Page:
Residents of a small French town laid cards and flowers Saturday at the spot where a "very kind" and "gentle" policewoman was seriously wounded in a knife attack the day before, the latest in a spate of attacks on officers.
The attacker, 39-year-old French citizen Ndiaga Dieye who was known to police and a diagnosed schizophrenic, stabbed the woman in La Chapelle-sur-Erdre near the western city of Nantes on Friday.
He then seized her firearm and fled, holding a young woman hostage for several hours before wounding two police officers during a shootout in which he was shot dead.
According to a source close to the matter, the hostage has said that Dieye never expressed "terrorist-type" claims, and a local court is still handling the investigation rather than transferring it to one specialised in terror acts.
But Nantes prosecutor Pierre Sennes did not rule out handing the case over to the national anti-terrorism authority in Paris however, depending on what elements come to light as the probe progresses.
In particular, data on a tablet computer and mobile phone seized by police should be accessible sometime early next week, Sennes said.
In La Chapelle-sur-Erdre, Ines said she had often interacted with policewoman Katell Lereec, who had life-threatening injuries but is now out of danger.
"I am still very upset. I am very saddened for her, because she does not deserve this," the 77-year-old said.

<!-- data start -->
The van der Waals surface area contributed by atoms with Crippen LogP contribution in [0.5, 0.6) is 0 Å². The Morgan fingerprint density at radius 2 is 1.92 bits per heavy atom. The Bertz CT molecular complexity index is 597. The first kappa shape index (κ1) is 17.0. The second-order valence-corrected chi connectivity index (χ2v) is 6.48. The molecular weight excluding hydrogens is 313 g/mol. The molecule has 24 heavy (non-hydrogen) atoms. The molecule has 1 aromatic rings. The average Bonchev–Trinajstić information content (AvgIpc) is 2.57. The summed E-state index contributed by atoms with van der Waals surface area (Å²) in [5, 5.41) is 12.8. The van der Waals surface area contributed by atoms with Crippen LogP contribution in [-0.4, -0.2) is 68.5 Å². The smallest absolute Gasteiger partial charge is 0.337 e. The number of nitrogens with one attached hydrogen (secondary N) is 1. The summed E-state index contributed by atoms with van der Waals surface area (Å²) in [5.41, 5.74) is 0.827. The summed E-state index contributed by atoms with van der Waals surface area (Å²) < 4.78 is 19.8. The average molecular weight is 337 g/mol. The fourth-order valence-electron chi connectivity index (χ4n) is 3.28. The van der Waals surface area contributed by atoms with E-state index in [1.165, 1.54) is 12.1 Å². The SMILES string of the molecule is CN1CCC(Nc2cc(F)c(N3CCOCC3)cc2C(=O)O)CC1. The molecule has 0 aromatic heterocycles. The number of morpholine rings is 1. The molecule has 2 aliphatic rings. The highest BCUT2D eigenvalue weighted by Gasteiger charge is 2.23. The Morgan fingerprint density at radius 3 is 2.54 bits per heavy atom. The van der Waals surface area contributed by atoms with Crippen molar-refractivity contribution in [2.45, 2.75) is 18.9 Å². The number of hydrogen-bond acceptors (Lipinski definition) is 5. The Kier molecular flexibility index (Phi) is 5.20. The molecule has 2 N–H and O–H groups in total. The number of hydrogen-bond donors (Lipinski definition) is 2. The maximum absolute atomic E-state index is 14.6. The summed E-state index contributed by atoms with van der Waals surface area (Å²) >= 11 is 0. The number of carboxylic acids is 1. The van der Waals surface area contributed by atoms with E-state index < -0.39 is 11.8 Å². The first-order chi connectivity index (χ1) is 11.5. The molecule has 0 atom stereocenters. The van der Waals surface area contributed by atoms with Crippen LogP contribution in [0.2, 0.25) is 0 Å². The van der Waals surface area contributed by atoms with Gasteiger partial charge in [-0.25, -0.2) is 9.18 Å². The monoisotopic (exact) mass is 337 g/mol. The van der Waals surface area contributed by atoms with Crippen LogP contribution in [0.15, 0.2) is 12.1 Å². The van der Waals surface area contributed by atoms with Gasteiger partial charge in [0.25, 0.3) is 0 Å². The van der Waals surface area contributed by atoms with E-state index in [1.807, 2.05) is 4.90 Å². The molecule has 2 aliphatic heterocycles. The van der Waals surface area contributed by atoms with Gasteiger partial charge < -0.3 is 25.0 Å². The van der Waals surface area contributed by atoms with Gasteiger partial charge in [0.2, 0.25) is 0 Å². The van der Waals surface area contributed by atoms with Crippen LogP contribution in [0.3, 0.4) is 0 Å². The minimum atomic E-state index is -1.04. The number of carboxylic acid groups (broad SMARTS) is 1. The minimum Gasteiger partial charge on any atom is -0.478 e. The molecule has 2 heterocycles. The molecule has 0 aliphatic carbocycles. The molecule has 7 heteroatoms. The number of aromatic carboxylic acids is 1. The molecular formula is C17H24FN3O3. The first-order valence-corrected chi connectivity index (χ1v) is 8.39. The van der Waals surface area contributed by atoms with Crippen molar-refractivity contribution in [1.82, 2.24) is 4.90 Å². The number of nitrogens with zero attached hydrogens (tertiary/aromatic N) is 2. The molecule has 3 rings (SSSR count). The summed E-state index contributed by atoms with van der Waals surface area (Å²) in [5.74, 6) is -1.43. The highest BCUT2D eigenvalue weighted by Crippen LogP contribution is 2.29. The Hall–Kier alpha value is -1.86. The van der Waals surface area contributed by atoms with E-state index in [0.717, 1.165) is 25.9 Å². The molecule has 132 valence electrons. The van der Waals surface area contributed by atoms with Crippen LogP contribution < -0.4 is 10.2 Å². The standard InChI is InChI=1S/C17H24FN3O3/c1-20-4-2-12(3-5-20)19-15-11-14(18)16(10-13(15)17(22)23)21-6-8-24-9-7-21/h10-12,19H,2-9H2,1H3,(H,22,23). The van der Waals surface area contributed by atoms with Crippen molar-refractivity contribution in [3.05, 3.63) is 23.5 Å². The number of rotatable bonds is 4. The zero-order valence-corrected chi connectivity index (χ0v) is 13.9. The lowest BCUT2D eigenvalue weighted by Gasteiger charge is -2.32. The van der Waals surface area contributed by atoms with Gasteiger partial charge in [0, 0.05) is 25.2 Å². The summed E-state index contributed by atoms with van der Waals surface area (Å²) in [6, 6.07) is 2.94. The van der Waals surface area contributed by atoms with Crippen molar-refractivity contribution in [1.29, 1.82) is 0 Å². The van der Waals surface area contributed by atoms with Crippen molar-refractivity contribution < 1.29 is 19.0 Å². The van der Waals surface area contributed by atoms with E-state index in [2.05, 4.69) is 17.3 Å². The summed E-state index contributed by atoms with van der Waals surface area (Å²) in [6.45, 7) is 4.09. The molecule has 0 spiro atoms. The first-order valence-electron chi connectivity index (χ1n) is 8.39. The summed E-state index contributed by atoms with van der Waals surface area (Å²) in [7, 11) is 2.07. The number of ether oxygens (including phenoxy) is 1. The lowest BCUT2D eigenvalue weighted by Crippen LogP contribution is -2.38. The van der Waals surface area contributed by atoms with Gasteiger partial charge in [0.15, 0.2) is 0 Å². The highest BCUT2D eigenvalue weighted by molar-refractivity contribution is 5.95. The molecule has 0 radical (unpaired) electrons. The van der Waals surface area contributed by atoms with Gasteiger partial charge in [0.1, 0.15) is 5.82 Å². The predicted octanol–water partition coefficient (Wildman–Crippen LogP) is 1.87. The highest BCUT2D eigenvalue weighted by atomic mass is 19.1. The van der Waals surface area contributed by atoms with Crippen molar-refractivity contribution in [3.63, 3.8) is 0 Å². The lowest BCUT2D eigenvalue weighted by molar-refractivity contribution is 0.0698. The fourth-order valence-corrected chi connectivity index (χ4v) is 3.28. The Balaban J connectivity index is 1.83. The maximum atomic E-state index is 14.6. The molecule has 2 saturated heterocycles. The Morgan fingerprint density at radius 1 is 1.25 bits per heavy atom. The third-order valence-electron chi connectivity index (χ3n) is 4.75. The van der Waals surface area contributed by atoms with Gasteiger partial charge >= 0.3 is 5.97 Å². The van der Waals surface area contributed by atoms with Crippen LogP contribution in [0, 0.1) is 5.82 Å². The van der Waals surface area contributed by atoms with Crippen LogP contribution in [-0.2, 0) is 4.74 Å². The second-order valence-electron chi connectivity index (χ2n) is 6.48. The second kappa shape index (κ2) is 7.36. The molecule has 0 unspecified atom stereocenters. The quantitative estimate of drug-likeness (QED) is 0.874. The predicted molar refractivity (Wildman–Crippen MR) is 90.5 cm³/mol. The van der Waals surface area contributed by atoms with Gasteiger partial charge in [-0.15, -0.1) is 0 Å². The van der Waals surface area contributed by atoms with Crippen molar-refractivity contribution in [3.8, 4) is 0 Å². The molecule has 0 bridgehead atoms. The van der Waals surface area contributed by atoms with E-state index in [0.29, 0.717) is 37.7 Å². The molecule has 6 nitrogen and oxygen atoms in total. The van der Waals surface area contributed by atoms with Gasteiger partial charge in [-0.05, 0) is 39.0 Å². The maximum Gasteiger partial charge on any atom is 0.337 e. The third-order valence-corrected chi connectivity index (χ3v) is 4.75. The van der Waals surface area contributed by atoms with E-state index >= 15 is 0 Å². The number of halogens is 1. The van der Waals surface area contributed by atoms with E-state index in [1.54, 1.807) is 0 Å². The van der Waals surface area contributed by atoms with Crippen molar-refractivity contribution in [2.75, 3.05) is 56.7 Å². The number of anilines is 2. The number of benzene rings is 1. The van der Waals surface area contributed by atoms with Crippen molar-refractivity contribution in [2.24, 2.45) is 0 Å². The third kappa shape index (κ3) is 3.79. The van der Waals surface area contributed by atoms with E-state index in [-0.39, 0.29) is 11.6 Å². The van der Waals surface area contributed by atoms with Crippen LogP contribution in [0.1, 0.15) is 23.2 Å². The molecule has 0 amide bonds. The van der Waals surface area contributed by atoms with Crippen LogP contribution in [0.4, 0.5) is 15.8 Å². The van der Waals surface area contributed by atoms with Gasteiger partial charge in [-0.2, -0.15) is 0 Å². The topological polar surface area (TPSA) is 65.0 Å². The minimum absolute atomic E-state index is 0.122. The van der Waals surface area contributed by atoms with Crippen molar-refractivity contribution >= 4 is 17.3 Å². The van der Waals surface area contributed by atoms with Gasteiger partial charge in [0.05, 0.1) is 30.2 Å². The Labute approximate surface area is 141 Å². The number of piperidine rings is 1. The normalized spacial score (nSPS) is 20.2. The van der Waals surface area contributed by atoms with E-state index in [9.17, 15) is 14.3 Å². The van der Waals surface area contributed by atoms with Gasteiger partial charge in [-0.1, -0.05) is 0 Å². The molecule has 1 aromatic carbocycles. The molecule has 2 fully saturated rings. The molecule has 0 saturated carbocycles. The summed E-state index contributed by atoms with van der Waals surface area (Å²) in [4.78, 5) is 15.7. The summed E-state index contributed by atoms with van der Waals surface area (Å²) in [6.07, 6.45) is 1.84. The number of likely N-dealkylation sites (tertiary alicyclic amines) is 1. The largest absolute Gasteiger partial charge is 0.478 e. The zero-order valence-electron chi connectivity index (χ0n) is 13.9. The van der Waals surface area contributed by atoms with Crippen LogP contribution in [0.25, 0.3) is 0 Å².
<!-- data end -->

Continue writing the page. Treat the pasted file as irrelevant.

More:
"She is very, very kind, she is gentle, even when she speaks she speaks softly," she added.
"We attack people like that who protect us. Who are we going to be protected by if we attack these people?"
Dieye had 19 previous convictions and had spent almost half his life in prison, where he was diagnosed as schizophrenic and had become radicalised.
Interior Minister Gerald Darmanin said Dieye had been on a watch-list of potential terrorist sympathisers.
- Judicial system failure? -
Since Dieye finished serving his most recent jail sentence on March 22, he had found work and housing due to an integration association in La Chapelle-sur-Erdre.
His lawyer Vincent de la Morandiere said "it was a failure of the judicial system".
"He started serving time in prison at 17, he was convicted all the time and it didn't work," he added.
"He went back and forth between the concrete of the prison and the concrete of the city."
Dieye's most serious conviction was kidnapping and robbery after tying up an elderly couple and covering them with a blanket before searching their house in 2013.
His lawyer said he was "very uncommunicative" despite a family "who sacrificed themselves to try to help him".
Lereec, born in 1974, has a grown-up son, the town's mayor said.
She was recruited "as a youth worker at the end of the 1990s on social mediation missions," before taking the municipal police exam, mayor Fabrice Roussel said.
A hairdresser who runs a salon behind the police station said Lereec is "doing well, we've heard from her colleague, we can't wait to see her again".
The latest bloodshed comes after several attacks on police in France, leading officers to demand better protection and harsher punishments for attacks against them.